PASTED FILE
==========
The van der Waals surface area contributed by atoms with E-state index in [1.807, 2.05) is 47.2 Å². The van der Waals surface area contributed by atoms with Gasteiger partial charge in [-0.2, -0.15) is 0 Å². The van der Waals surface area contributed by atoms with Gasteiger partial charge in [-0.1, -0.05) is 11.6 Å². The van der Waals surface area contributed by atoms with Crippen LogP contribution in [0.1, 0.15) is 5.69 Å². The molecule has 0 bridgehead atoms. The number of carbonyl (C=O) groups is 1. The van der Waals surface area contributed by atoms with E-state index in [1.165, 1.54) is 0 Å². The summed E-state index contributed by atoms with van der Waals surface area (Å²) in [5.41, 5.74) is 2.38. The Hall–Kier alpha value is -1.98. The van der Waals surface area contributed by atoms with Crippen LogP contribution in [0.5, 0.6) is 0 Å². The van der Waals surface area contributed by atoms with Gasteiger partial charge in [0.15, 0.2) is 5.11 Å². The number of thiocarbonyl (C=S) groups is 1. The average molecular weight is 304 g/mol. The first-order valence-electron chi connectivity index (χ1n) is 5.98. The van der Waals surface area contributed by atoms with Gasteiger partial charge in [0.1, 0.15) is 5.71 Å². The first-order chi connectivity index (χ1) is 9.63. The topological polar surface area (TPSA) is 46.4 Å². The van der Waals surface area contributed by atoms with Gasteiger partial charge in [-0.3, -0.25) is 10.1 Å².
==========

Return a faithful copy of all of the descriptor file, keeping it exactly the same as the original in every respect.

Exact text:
The van der Waals surface area contributed by atoms with E-state index in [1.807, 2.05) is 47.2 Å². The van der Waals surface area contributed by atoms with Gasteiger partial charge in [-0.2, -0.15) is 0 Å². The van der Waals surface area contributed by atoms with Gasteiger partial charge in [-0.1, -0.05) is 11.6 Å². The van der Waals surface area contributed by atoms with Crippen LogP contribution in [0.1, 0.15) is 5.69 Å². The molecule has 0 bridgehead atoms. The number of carbonyl (C=O) groups is 1. The van der Waals surface area contributed by atoms with E-state index in [1.165, 1.54) is 0 Å². The summed E-state index contributed by atoms with van der Waals surface area (Å²) in [5.41, 5.74) is 2.38. The Hall–Kier alpha value is -1.98. The van der Waals surface area contributed by atoms with Crippen LogP contribution in [0.5, 0.6) is 0 Å². The van der Waals surface area contributed by atoms with Gasteiger partial charge in [0.15, 0.2) is 5.11 Å². The number of thiocarbonyl (C=S) groups is 1. The average molecular weight is 304 g/mol. The first-order valence-electron chi connectivity index (χ1n) is 5.98. The van der Waals surface area contributed by atoms with Gasteiger partial charge in [0.1, 0.15) is 5.71 Å². The first-order chi connectivity index (χ1) is 9.63. The topological polar surface area (TPSA) is 46.4 Å². The van der Waals surface area contributed by atoms with Gasteiger partial charge in [-0.3, -0.25) is 10.1 Å².